You are a tool minded business analyst, if the first question that comes to your
mind on hearing the words: “Use Cases, UML or User Acceptance Testing” is: “what tool
should I use to create my Use Case / UML / User Acceptance requirements document
Tool minded business analysts are more interested in learning the intricacies, features
or behavior of the software tools used in their requirements elicitation, analysis or documentation tasks than in correctly analyzing, validating or defining business requirements.
Hazel, a business analyst posted some excellent advice on what it means to be a business analyst and I wanted to shared her advice with you in this post
Hazel’s advice covers specializing as an IT Business Analyst vs. Non IT Business Analyst (Capital markets, Broadcasting, Mortgage, Marketing, etc.). It includes tips on how to develop professional presentation skills and it also goes to the heart of the matter in describing “what or who is a business analyst”!
There is such a wealth of information out there that it can be overwhelming to someone trying to figure out what they need to learn.
I mean, when you look in your local bookstore you will see a huge section of books to help, but what you won’t find is the insider information that teaches you exactly the most profitable techniques or what you absolutely must know.
You also won’t find any resources that will give you the inside information about what you need to know so that you stand out from the crowd.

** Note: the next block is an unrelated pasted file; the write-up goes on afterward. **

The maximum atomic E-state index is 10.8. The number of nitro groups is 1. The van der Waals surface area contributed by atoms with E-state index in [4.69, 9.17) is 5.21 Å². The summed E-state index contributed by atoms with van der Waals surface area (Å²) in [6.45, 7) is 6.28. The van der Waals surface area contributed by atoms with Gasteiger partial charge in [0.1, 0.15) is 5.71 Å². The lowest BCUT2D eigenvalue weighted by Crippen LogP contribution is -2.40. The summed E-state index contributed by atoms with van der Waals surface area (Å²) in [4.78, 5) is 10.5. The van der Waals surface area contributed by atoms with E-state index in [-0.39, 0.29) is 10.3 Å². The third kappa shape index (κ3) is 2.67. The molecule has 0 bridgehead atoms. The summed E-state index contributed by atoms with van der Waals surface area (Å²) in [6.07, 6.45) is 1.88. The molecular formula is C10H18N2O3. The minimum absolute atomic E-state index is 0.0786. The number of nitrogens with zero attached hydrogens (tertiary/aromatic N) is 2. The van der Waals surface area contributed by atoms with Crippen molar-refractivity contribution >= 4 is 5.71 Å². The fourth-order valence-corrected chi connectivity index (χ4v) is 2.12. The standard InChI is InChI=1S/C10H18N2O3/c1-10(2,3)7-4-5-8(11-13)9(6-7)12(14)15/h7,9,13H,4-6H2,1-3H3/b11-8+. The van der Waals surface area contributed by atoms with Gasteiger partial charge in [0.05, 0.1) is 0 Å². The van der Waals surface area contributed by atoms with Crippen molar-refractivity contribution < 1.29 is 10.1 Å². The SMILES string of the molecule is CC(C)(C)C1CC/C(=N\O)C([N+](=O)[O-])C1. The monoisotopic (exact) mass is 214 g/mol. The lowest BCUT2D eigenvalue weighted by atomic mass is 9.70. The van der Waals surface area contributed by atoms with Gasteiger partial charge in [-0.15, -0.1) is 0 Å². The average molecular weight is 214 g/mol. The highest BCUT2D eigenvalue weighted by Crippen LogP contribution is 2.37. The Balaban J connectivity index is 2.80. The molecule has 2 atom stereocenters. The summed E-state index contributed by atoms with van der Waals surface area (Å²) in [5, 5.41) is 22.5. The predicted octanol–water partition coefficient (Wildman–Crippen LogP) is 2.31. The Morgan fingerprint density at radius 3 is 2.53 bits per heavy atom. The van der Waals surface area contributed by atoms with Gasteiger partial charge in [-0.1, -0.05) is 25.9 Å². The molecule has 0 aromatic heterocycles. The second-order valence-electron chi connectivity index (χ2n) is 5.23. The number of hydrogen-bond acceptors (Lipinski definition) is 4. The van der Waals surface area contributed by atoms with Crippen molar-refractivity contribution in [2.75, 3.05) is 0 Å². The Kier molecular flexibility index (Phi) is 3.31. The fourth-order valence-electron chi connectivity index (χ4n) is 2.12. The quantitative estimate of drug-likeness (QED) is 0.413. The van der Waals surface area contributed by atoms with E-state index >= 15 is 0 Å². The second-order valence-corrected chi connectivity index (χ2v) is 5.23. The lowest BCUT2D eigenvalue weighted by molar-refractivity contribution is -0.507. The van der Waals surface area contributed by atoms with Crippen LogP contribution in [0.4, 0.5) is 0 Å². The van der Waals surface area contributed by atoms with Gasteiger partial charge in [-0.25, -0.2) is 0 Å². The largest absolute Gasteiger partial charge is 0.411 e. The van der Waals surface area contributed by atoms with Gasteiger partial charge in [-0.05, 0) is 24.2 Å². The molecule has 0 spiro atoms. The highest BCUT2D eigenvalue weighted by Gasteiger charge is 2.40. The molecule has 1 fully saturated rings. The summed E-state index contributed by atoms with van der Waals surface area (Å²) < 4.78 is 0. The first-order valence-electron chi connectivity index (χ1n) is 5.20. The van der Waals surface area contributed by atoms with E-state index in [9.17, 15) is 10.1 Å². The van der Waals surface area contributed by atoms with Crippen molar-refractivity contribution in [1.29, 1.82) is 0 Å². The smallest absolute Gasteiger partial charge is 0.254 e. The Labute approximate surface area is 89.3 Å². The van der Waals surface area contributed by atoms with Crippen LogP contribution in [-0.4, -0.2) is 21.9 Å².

A use case is a description of how a system’s behavior in response to a request from a stakeholder known as an actor. The actor could be a person or an external system that interacts with the system being described.
The actor initiates an action with the system with the purpose of accomplishing a goal. The system responds to the actor’s action in a way that fulfills the interests of all of its stakeholders. A use case summarizes a complete series of related scenarios that may unfold.
Looking for a new business analyst job can be intimidating whether you are a seasoned business analyst looking for a challenging business analyst position or you are applying for entry-level business analyst positions.
If you do not handle your business analyst job search correctly, you may be passed over for positions that you are really qualified for or your resume may never get to the desk of the hiring managers or you may get discouraged by the lack of interest in your resume from potential employers.
If you want to excel in an information technology career, you need to make a career plan or plot a career road map that will take you from your current skill level to a professional, highly skilled or expert level.
You will also need to create a plan for maintaining your skills at the level of
top performers or experts in your field when you get there.
Whatever your current career (business analyst, data analyst, software
developer, report writer, database developer, web designer, etc.), you need to
sharpen your skills using one or more of the following training options: